A preliminary review of the recent (within the last 10 years or so), relevant peer-reviewed and scholarly sources at both public and university libraries indicated that a vast body of research exists on emotional abuse. A priority will be assigned to locating additional scholarly resources of this type for the formal study; however, in order to obtain as much recent and reliable information concerning the incidence and consequences of emotional abuse, appropriate government online resources such as the United States National Incidence Study of Child Abuse and Neglect (1996) and U.S. Department of Health and Human Services will also be consulted for the most current estimates of incidence of emotional abuse in the United States. Additional online resources will also be consulted as hyperlinks on these governmental Web sites are reviewed and useful data that is serendipitously identified will also be incorporated where appropriate.

Although there remains a need for additional research in this area, the general consensus that emerged from the preliminary review of the available sources indicated that a general consensus exists that women are at higher risk of emotional abuse than men, but emotional abusive behaviors are not restricted to men alone. Another general consensus that emerged from the preliminary research was that…… [Read More]

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Respond to a Quote Essay

Words: 343 Length: 1 Pages Document Type: Essay Paper #: 26566202

Poisonwood Bible," by Barbara Kingsolver. Specifically, it will respond to this quote: "Misunderstanding is my cornerstone. It's everyone's come to think of it. Illusions mistaken for truth are the pavement under our feet. They are what we call civilization."


Everyone lives under illusions of some type of another, and some illusions are absolutely necessary for sanity and the success of civilization. If we truly believed everything in print, on the news, and on the Internet, we would go crazy. Misunderstandings and illusions are necessary to keep a balance in ourselves, and in our society. For example, the illusion, mistaken for the truth, that most politicians are honest keeps Americans voting in elections, and makes them believe that local, state, and national government is still being run by the people, when it is in reality mostly run by the big business special interest groups and lobbyists who wield the most power. However, the illusion that we still have a say in government keeps us relatively happy, and keeps people…… [Read More]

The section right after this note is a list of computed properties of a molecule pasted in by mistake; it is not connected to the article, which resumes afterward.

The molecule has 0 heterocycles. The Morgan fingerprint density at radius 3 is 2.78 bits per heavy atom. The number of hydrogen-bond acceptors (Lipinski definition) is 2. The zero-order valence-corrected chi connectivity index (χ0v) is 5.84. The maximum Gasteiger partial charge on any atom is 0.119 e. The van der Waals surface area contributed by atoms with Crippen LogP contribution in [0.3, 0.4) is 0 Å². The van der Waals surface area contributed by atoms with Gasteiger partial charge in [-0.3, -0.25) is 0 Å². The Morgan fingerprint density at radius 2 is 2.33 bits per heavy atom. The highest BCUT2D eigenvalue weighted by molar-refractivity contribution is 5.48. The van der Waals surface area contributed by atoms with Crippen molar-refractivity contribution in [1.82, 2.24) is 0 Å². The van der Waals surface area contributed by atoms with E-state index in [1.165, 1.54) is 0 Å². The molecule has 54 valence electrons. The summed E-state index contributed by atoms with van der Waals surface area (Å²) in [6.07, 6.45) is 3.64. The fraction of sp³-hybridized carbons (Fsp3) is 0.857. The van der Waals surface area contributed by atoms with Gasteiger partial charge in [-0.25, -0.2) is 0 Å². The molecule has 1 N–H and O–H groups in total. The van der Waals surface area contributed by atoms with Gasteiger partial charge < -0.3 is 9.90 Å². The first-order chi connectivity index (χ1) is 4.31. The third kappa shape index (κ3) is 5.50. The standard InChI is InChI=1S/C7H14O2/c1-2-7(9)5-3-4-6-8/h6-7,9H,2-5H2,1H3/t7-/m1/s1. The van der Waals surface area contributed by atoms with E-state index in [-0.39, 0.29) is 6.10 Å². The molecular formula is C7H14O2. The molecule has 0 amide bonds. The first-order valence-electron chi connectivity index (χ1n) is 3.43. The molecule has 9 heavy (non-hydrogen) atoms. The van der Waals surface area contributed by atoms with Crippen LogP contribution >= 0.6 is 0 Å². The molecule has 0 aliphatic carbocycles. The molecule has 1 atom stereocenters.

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Homeland Heritage and Everyday Objects Essay

Words: 703 Length: 2 Pages Document Type: Essay Paper #: 25335251

African-Americans, as members of a group who were forcibly migrated to America are not immigrants, and Native Americans are the original inhabitants of this land. But Chinese-Americans such as Amy Tan, although she is a daughter of willing immigrants to America, also experience identity conflicts. In "Half and Half" Amy Tan explicitly identifies her protagonist Rose as feeling half American, half Chinese in a manner that often makes her feel adrift in the world. Part of this passivity, Tan suggests, is Rose's guilt and self-loathing from accidentally letting her brother drown when she was supposed to be watching him. In the midst of a bitter divorce, Rose eventually reconnects emotionally with her mother and resolves to fight for the house she loves. Asserting her right to a physical homeland in America becomes a source of pride for Rose -- her home becomes her homeland in America, and establishes her right to exist, a right she doubted after her brother died. Despite the fact that her mother and she have different understandings of the importance of physical space and objects, the two women, representing east and west, find common ground in Rose's right to her home.